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Lobbying row overshadows Tunisian presidential vote

Nabil Karoui's campaign deny he has anything to do with $1m deal with Canadian lobbying firm. But firm's head says he was hired to pitch Karoui as a Libyan peacemaker
Supporters of Karoui's Qalb Tounes party cheer after first exit poll's in Tunis after Sunday's legislative elections (AFP)

A rumbling legal saga over disputed work purportedly conducted by a Canadian lobbying firm on behalf of jailed Tunisian presidential candidate Nabil Karoui looks set to overshadow Sunday’s election.

The plan, at least according to the lobbyist who says he was behind it, was to sell Karoui on the international stage as a regional peace-maker who could host Libyan peace talks between self-styled military leader Khalifa Haftar and the internationally recognised government in Tripoli.

'This wasn’t just a lobbying exercise. This was for real'

- Ari Ben-Menashe, Dickens & Madson

But the strategy soon ran off the rails. The Tunisian courts refused to release Karoui to campaign for the elections, and then news emerged of the $1m lobbying contract taken out on his behalf.

The publication last week in US Department of Justice filings of the contract in which Montreal-based Dickens & Madson pledged to lobby the US government and other foreign powers to support Karoui to become president has prompted a flurry of accusations, denials, legal threats and counter-threats.

Karoui faces Kais Saied in a runoff vote this Sunday between the top two candidates in last month’s first round of voting, despite having been in prison since mid-August on suspicion of money laundering and tax evasion charges which his supporters say are politically motivated.

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In a series of statements, lawyers for Karoui have denied any connection with or knowledge of the $1m contract filed on the DOJ’s Foreign Agents Registration Act database and have filed a legal complaint against anyone involved in it.

They also say that Karoui has no connection with anyone called Mohamed Bouderbala, whose signature appears on the contract but whose identity remains a mystery.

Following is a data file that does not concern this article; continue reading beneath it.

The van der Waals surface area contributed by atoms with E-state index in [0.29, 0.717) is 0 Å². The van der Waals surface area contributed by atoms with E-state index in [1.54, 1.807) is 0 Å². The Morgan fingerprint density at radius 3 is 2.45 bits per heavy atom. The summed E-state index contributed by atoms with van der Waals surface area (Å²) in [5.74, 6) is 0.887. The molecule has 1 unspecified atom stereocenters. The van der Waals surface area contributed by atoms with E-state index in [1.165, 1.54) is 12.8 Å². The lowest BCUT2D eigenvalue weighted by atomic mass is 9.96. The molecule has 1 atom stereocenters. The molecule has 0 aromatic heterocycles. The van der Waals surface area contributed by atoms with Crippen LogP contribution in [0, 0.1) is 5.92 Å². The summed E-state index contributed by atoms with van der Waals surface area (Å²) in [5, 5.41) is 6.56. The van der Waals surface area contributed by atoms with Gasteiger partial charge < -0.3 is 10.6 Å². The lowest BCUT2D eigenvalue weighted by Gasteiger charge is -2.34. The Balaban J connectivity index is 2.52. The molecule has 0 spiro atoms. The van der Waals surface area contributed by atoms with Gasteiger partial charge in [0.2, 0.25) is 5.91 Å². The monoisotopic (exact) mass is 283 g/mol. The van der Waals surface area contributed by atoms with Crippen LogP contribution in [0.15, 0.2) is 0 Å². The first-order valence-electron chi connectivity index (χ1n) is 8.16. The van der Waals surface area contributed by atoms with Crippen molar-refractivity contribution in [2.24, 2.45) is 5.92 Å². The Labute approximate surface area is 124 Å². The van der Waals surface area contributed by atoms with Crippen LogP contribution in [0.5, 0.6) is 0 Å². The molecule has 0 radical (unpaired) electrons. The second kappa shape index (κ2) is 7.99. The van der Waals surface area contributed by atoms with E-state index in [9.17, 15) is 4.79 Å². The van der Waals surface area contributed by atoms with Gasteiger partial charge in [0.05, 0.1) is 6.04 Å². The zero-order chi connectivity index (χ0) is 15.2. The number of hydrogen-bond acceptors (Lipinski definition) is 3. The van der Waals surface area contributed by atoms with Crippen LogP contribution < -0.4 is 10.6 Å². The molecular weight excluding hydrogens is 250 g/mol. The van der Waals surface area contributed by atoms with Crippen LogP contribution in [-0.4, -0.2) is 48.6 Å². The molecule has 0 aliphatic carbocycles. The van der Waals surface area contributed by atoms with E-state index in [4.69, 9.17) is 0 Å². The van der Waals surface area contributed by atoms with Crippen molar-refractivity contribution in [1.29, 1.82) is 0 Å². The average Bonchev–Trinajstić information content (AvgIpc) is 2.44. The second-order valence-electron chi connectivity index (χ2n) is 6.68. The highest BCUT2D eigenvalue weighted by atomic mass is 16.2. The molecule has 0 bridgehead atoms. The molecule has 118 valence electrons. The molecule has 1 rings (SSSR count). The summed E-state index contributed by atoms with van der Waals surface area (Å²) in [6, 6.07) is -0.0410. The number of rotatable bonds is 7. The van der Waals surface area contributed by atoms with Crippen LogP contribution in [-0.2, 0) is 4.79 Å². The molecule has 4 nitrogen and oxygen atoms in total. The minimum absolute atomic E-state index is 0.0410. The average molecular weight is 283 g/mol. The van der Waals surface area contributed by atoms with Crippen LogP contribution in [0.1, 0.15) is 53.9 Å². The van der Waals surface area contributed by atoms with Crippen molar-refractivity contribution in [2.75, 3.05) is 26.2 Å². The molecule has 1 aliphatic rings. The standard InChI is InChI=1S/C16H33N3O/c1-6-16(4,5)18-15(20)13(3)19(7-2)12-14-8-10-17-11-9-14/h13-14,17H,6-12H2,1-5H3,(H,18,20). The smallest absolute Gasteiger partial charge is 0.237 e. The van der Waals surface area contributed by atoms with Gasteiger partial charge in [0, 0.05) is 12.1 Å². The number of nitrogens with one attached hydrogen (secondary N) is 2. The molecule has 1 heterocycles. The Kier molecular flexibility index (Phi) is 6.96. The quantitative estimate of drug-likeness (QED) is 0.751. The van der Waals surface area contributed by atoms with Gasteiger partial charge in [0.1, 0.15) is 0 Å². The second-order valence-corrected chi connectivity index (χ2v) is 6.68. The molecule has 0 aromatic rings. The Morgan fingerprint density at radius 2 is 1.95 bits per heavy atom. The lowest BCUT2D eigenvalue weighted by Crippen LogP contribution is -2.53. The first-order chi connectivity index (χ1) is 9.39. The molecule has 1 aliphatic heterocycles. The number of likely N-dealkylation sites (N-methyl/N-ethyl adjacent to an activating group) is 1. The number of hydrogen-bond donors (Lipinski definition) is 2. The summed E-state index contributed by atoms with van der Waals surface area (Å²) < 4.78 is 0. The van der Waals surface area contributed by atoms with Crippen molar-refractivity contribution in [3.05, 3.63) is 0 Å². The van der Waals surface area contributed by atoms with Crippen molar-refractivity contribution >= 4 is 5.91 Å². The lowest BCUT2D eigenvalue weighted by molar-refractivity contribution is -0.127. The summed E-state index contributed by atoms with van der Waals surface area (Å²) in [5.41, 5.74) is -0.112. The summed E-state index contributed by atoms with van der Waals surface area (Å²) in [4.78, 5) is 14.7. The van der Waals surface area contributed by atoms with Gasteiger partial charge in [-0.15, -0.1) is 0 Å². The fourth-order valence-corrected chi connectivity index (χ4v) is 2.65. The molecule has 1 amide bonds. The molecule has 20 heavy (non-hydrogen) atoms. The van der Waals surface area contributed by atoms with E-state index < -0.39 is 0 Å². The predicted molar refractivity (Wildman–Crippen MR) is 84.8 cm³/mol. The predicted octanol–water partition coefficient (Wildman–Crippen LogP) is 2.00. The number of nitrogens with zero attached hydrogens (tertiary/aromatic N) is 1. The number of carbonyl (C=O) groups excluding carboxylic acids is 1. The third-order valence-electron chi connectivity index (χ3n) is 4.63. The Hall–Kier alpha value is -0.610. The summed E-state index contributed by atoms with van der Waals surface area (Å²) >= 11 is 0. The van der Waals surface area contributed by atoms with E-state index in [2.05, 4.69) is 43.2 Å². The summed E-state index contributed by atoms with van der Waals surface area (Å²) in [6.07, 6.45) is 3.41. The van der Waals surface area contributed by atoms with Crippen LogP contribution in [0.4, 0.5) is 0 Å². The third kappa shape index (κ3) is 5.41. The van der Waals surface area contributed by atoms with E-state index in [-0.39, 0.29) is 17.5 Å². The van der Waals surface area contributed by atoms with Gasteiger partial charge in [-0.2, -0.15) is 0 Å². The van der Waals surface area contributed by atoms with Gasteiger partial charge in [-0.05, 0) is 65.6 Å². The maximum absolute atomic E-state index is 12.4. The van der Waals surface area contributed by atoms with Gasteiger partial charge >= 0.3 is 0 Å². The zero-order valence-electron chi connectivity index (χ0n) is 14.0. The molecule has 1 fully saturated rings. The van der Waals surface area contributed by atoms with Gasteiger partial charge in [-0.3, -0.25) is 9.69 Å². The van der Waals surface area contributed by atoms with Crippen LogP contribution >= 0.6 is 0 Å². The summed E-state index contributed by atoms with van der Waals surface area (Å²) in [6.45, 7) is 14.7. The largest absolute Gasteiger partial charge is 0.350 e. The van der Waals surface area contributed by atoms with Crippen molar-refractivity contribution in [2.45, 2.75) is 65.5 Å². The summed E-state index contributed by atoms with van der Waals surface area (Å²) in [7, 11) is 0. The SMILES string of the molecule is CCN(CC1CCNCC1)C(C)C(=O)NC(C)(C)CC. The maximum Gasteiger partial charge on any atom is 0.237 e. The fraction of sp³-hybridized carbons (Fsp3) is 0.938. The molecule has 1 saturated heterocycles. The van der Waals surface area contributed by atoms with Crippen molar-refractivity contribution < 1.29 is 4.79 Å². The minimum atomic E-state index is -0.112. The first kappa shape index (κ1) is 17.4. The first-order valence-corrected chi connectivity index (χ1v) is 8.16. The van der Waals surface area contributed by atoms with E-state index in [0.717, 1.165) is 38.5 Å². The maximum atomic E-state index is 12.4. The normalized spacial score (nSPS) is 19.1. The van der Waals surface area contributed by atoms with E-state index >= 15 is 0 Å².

Abdelaziz Belkhodja, a member of the political bureau of Karoui's Qalb Tounes party, told MEE he believes the story is made up. Karoui, he said, is "very far from needing" lobbying help. It's rival party Ennahda, he said, that orchestrated "everything".

But the publication of the contract has prompted others to call for Karoui to be disqualified from Sunday’s contest for allegedly breaking election rules and inviting foreign interference in the country.

Officials with Prime Minister Yousef Chahed’s Tahya Tounes party told a local TV station that they plan to file a complaint against Karoui.

And left-wing politician and lawyer Mohamed Abbou, who also ran for president but failed to secure a place in Sunday's runoff, has already filed a complaint over the Dickens & Madson contract as well as two other lobbying agreements involving the head of 3ich Tounsi (Live Tunisian) and Ennahda. 

'Another Bouderbala'?

Meanwhile, Ari Ben-Menashe, a Tehran-born former Israeli intelligence officer who founded Dickens & Madson, initially said last week he was unsure whether Karoui knew about that contract, but later told Middle East Eye he had agreed to work with the campaign after meeting him in Tunis in August.

In the latest twist, Ben-Menashe also told MEE that Bouderbala had subsequently contacted him via email to cancel the contract.